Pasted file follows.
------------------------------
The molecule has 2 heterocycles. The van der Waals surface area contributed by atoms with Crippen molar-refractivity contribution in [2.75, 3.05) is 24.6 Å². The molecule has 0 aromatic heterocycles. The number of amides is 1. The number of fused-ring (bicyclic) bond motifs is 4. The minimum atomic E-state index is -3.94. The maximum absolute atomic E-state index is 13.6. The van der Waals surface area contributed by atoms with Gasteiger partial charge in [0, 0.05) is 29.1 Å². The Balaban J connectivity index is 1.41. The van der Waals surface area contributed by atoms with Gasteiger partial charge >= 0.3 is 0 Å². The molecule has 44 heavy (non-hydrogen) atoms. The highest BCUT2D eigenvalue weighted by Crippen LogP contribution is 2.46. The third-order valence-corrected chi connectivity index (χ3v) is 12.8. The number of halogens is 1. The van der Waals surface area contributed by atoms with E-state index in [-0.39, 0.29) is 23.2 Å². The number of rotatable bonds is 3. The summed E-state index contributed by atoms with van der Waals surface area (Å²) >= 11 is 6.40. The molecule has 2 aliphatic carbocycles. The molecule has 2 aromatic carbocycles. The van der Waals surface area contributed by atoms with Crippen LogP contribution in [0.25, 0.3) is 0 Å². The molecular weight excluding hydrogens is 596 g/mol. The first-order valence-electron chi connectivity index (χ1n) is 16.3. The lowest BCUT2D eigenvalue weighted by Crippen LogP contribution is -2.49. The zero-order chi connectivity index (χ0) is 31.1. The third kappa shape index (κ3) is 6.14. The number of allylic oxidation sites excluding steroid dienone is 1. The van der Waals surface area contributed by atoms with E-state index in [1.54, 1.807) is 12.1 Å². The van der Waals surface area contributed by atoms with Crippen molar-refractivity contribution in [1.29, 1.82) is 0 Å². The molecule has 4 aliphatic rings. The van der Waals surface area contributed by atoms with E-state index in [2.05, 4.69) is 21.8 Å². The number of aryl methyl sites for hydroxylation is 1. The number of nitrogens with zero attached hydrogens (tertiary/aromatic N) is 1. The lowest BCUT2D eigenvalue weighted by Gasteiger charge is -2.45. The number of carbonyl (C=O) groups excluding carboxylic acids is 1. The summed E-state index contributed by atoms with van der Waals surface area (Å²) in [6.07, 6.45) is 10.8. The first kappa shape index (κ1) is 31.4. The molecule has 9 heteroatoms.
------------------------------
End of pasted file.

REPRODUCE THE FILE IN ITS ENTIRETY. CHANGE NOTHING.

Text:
The molecule has 2 heterocycles. The van der Waals surface area contributed by atoms with Crippen molar-refractivity contribution in [2.75, 3.05) is 24.6 Å². The molecule has 0 aromatic heterocycles. The number of amides is 1. The number of fused-ring (bicyclic) bond motifs is 4. The minimum atomic E-state index is -3.94. The maximum absolute atomic E-state index is 13.6. The van der Waals surface area contributed by atoms with Gasteiger partial charge in [0, 0.05) is 29.1 Å². The Balaban J connectivity index is 1.41. The van der Waals surface area contributed by atoms with Gasteiger partial charge >= 0.3 is 0 Å². The molecule has 44 heavy (non-hydrogen) atoms. The highest BCUT2D eigenvalue weighted by Crippen LogP contribution is 2.46. The third-order valence-corrected chi connectivity index (χ3v) is 12.8. The number of halogens is 1. The van der Waals surface area contributed by atoms with E-state index in [-0.39, 0.29) is 23.2 Å². The number of rotatable bonds is 3. The summed E-state index contributed by atoms with van der Waals surface area (Å²) >= 11 is 6.40. The molecule has 2 aliphatic carbocycles. The molecule has 2 aromatic carbocycles. The van der Waals surface area contributed by atoms with Crippen LogP contribution in [0.25, 0.3) is 0 Å². The molecular weight excluding hydrogens is 596 g/mol. The first-order valence-electron chi connectivity index (χ1n) is 16.3. The lowest BCUT2D eigenvalue weighted by Crippen LogP contribution is -2.49. The zero-order chi connectivity index (χ0) is 31.1. The third kappa shape index (κ3) is 6.14. The number of allylic oxidation sites excluding steroid dienone is 1. The van der Waals surface area contributed by atoms with E-state index in [1.54, 1.807) is 12.1 Å². The van der Waals surface area contributed by atoms with Crippen molar-refractivity contribution in [1.29, 1.82) is 0 Å². The molecule has 4 aliphatic rings. The van der Waals surface area contributed by atoms with E-state index in [2.05, 4.69) is 21.8 Å². The number of aryl methyl sites for hydroxylation is 1. The number of nitrogens with zero attached hydrogens (tertiary/aromatic N) is 1. The lowest BCUT2D eigenvalue weighted by Gasteiger charge is -2.45. The number of carbonyl (C=O) groups excluding carboxylic acids is 1. The summed E-state index contributed by atoms with van der Waals surface area (Å²) in [6.07, 6.45) is 10.8. The first kappa shape index (κ1) is 31.4. The molecule has 9 heteroatoms.